The ever unpredictable Daniel Dewn Sewell aka Danny Brown unleashes his 5th album Uknowhatimsayin¿ this month, buckle up because it is bound to be a bumpy ride…
Described by MTV as “one of rap’s most unique figures in recent memory”, Danny Brown has found a home on giant labels such as Warp and Fools Gold during his career. His debut studio album The Hybrid was released in 2010, and since then his singles have reached the US Billboard chart Top 50 multiple times. Growing up in Detroit, Michigan with his young parents, his father was a house music DJ. After the family broke apart, he found himself dealing drugs at the age of 18. Now in his late 30’s he has become one of rap’s most iconic stars. Danny Brown is a true performer, one full of charisma and personality, so it is unsurprising that he has also bagged some acting roles in recent years. His unmistakable voice and persona has gained him a huge following, as well as respect within the rap scene.
The project begins with an ominous western guitar chord, you can almost hear cowboy boots scuffing the dusty earth. Before long, a broken beat appears followed by some easily digestible, simple-yet-effective bars and a repetitive hook ‘never look back/I will never change up‘. “Change Up” is a fairly tame introduction, followed by “Theme Song” that is also calm by Danny’s usual standards.
The production is both classic and modern, gorgeous string samples in the foreground and heavily effected vocal snippets filling the background. The restraint showed in his writing is reflected in the music, and you barely hear a snare drum for the whole piece. Uknowhatimsayin¿ has been executively produced by the one and only Q-Tip of A Tribe Called Quest, and one can only assume that he has had a somewhat calming effect on the proceedings.
Danny Brown has refereed to the project as his “standup comedy album”, and it is full of punchlines and jokes such as ‘so he did the Humtpy Hump, in a Burger King Bathroom‘. His past releases have often been deeply personal and open, touching on drug addiction, depression and even suicidal tendencies. But here there are more smiles than tears, something seems to have changed and the outcome is more hopeful lyricism. Speaking of lyrics, this album showcases some of his finest rhymes. As the album progresses we hear his rougher side, like on the wonky JPEGMAFIA-produced “3 Tearz” where he is joined by Run The Jewels.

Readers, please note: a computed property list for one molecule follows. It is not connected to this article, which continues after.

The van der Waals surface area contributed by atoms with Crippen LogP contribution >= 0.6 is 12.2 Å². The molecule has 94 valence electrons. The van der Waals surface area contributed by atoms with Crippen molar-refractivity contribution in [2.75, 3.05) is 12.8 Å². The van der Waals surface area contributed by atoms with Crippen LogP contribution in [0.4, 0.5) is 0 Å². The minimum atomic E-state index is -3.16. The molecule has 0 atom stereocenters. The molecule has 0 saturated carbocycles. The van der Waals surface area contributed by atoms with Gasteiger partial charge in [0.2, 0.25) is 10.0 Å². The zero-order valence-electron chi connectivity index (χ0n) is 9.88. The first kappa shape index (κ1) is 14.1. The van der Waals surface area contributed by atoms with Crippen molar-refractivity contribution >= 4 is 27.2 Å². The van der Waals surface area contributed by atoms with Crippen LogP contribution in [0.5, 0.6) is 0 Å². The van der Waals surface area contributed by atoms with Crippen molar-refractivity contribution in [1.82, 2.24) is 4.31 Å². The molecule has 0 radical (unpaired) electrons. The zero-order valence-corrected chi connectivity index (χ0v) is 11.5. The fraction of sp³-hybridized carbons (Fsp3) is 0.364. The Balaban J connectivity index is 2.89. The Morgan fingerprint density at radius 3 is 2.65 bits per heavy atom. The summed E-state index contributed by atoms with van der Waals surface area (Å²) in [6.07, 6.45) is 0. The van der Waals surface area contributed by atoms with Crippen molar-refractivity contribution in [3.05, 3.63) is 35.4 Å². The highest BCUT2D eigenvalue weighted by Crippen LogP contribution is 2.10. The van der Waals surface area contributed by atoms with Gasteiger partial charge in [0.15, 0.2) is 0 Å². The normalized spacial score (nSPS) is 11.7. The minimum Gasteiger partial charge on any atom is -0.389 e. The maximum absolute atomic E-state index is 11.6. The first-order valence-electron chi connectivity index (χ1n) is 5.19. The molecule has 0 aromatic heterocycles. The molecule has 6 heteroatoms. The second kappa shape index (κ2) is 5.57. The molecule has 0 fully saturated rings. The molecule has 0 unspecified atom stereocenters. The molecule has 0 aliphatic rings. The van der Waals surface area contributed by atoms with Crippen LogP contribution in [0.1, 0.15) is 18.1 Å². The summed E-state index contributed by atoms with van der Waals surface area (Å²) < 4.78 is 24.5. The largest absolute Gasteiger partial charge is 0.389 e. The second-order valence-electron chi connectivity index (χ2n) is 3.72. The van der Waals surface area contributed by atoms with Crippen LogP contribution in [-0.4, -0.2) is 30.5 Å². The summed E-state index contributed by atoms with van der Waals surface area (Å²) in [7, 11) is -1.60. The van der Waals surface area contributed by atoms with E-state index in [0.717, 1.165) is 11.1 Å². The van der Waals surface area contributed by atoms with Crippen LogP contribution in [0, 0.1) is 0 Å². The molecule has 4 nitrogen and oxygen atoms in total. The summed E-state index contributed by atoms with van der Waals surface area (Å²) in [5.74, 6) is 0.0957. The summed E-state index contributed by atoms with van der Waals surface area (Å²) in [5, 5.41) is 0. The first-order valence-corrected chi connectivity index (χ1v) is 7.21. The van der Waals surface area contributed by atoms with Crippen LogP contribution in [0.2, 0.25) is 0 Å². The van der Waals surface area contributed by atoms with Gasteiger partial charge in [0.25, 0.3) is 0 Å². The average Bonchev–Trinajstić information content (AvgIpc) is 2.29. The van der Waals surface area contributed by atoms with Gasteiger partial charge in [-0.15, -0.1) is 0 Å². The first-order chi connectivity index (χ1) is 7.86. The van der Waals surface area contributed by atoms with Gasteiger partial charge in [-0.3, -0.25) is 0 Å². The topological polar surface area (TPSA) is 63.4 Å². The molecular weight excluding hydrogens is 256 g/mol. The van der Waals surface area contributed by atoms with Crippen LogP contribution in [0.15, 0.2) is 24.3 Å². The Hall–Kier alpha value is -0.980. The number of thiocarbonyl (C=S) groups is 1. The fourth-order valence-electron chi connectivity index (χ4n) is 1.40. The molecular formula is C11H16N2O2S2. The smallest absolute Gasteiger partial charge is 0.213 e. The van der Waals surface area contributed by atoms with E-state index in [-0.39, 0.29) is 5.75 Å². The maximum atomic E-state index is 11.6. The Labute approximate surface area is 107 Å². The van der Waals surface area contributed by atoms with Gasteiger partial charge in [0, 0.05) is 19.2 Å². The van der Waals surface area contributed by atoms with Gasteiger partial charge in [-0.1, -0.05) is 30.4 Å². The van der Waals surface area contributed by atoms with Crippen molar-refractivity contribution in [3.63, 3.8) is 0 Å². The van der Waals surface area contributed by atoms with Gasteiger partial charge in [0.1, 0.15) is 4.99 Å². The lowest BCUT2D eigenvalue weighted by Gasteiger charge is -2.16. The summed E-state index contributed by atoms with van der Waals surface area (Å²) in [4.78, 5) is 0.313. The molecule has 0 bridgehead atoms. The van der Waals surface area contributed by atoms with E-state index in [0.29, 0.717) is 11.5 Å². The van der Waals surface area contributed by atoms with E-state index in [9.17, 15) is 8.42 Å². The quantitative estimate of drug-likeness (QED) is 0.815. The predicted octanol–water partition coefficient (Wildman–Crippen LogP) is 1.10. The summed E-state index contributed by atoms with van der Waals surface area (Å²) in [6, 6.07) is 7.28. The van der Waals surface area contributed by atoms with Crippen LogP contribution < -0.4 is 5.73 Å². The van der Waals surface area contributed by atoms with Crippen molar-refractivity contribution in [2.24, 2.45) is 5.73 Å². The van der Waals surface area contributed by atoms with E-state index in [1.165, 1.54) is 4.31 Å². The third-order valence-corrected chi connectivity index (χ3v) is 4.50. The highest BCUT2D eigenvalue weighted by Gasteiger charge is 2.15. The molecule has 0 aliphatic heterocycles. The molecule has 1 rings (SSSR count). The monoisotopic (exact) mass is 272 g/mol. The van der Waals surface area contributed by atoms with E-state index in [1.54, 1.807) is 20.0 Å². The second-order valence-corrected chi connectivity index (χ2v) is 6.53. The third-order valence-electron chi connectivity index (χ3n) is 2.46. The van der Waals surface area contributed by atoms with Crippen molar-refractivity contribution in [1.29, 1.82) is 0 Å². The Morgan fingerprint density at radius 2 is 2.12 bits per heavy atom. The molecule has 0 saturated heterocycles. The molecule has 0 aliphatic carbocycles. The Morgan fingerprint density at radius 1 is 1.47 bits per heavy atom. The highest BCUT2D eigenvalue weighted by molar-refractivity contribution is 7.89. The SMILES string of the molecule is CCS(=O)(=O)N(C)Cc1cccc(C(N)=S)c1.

Guest producers also include Q-Tip of course, Paul White and fellow Warp Records affiliate Flying Lotus. Many vocalists also pop up on this project, like on the oddly abstract Obongjyar collaboration “Belly Of The Beast”. Even on the more usual tracks such as “Savage Nomad”, there is always something wild to keep listeners on their toes; this time in the form of a crazy, sound effect filled breakdown. The album’s title track switches up once again, and sounds like a dubbed out late 80’s jam. This contrast between the psychedelic and the straight up contributes massively to the projects genius. As the album draws to a close, “Shine” sounds like a perfect choice for an outro. However they ain’t done yet, possibly saving the best until last. On the album’s eleventh and final track “Combat”, Danny Brown and Q-Tip go back and forth over a more upbeat, jazzy instrumental that harks back to A Tribe Called Quest’s second album The Low End Theory.
Danny Brown has always been an outsider, even after his commercial success. This album proves that he has grown up musically, and with help from Q-Tip they have delivered his most concise work to date. For the most part the album is impeccable, and clean cut, with the occasional glimpse of his trademark wildness. If you have been put off from listening to previous tracks, it might be time to give Danny Brown another chance with his most accomplished album yet.